Gallup’s new Guide to Customer Centricity unveils several sobering data points about the relationship between B2B organizations and their customers.
Gallup developed the report using “in-depth interviews with hundreds of thousands of customers and an analysis from measuring the engagement of 18 million customers.”
This makes it one of the most comprehensive reports on the B2B market — so you should probably listen up.
The report’s biggest findings tell a story of rampant apathy between B2B companies and their clients:
- Only 29 percent of customers are fully engaged
- 60 percent are indifferent
- 11 percent are actively disengaged
The word engagement is overused these days, but it’s clear that the vast majority of B2B customers feel little to no investment in their relationships with vendors.
The phrase “actively disengaged” even suggests that certain customers are aggressive — though it remains unclear exactly how they act on their unrest.
Why Don’t People Care?
Also Read: Remember: B2B Leads are People, Too
Developing meaningful connections with people has always been a struggle for B2B companies. Even the advent of content marketing has done little to change this dynamic — only 6 percent of B2B buyers say they are “very trusting” of vendor content.
Part of the problem is circumstance: a technology or a service may be selected by a cadre of professionals and pushed down to the rest of the company. In this scenario, it’s more important to simply have a good product.
Another part of the problem is customer success. In the report, Gallup writes, “B2B companies across all industries are at risk of being replaced — not because of their product or pricing, but because they are failing their customers.”
This covers everything from resolving support tickets quickly to developing programs that ensure they flourish not only with a company’s product or service, but with their larger strategies.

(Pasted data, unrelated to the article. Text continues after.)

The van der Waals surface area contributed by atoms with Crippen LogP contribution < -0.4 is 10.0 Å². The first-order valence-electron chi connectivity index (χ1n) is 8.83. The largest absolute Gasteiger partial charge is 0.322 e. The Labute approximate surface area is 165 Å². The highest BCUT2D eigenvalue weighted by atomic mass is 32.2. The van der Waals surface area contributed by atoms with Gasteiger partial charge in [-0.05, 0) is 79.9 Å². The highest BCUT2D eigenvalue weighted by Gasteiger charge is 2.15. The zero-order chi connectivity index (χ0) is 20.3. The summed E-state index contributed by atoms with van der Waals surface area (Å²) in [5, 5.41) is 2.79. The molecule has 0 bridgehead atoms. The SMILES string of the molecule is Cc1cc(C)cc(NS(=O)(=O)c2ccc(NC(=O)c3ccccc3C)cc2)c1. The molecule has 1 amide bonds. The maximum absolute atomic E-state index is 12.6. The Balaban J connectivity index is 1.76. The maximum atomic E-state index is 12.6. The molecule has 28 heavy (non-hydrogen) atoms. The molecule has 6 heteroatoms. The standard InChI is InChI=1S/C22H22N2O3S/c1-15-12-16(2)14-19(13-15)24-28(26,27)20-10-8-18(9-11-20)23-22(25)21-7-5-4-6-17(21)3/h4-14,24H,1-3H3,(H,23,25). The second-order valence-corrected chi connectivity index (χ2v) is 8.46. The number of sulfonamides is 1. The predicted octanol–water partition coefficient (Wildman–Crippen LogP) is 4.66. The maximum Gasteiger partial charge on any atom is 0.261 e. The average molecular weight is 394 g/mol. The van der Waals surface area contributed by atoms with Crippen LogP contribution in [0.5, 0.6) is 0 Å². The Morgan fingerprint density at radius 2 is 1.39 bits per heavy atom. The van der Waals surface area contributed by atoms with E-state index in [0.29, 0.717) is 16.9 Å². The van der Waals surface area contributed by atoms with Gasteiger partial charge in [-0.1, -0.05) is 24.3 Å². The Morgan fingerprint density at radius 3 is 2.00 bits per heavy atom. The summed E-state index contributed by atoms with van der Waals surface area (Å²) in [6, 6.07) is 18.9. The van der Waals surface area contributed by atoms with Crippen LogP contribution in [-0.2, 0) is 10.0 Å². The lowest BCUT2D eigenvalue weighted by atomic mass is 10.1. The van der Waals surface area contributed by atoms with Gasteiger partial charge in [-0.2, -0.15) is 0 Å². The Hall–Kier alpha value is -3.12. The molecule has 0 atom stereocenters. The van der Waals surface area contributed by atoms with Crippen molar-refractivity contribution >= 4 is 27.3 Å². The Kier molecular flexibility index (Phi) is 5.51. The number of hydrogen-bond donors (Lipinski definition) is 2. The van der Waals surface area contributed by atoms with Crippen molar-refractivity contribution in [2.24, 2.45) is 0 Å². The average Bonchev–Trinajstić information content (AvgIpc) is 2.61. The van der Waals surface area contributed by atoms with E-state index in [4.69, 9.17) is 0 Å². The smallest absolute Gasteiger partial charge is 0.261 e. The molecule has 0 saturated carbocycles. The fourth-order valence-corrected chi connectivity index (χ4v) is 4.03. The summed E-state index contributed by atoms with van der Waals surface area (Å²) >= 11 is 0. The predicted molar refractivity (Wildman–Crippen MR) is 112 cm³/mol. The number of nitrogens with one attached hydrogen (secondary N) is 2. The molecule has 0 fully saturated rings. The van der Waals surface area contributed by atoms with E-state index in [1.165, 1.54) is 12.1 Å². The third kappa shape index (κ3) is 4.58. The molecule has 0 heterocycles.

Gallup advises B2B organizations to focus their efforts on becoming more “customer centric” using a four step model:
- Evaluate the current state of the customer relationship.
- Conduct qualitative and quantitative analysis to uncover key customer priorities.
- Use your research to identify key customer metrics and measure your performance against them.
- Detail specific tasks and strategies to improve the customer experience.
Basically, Gallup is saying that most of the B2B industry still isn’t proficient at understanding their customers, and that the easiest way to get people to care about your company is to help them with things they care about.
How is this still a thing?
The Customer Success Shuffle
When it comes to acquisition, the responsibility clearly lies at the feet of sales and marketing.
Customer success is much less straightforward.
Many organizations employ customer success managers, but too often these positions act as salespeople in disguise. They focus primarily on account management and ignore opportunities to work with marketing to develop resources aimed at fortifying the success of each account.
Many organizations employ customer success managers, but too often these positions act as salespeople in disguise.
Similarly, marketers think only of their lead generation numbers without considering how to help the clients who’ve already committed to their company — and who are best positioned to spend more money.
As a result, customer success oscillates between departments without a real place to call home. Naturally, this leads to a poor customer experience, which breeds discord between businesses and their companies.
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Gallup’s report covers a lot of ground, but one of its main themes is that the B2B world is still struggling to construct brands that people love.
The remedy is unnervingly obvious: be more helpful, and people will like you.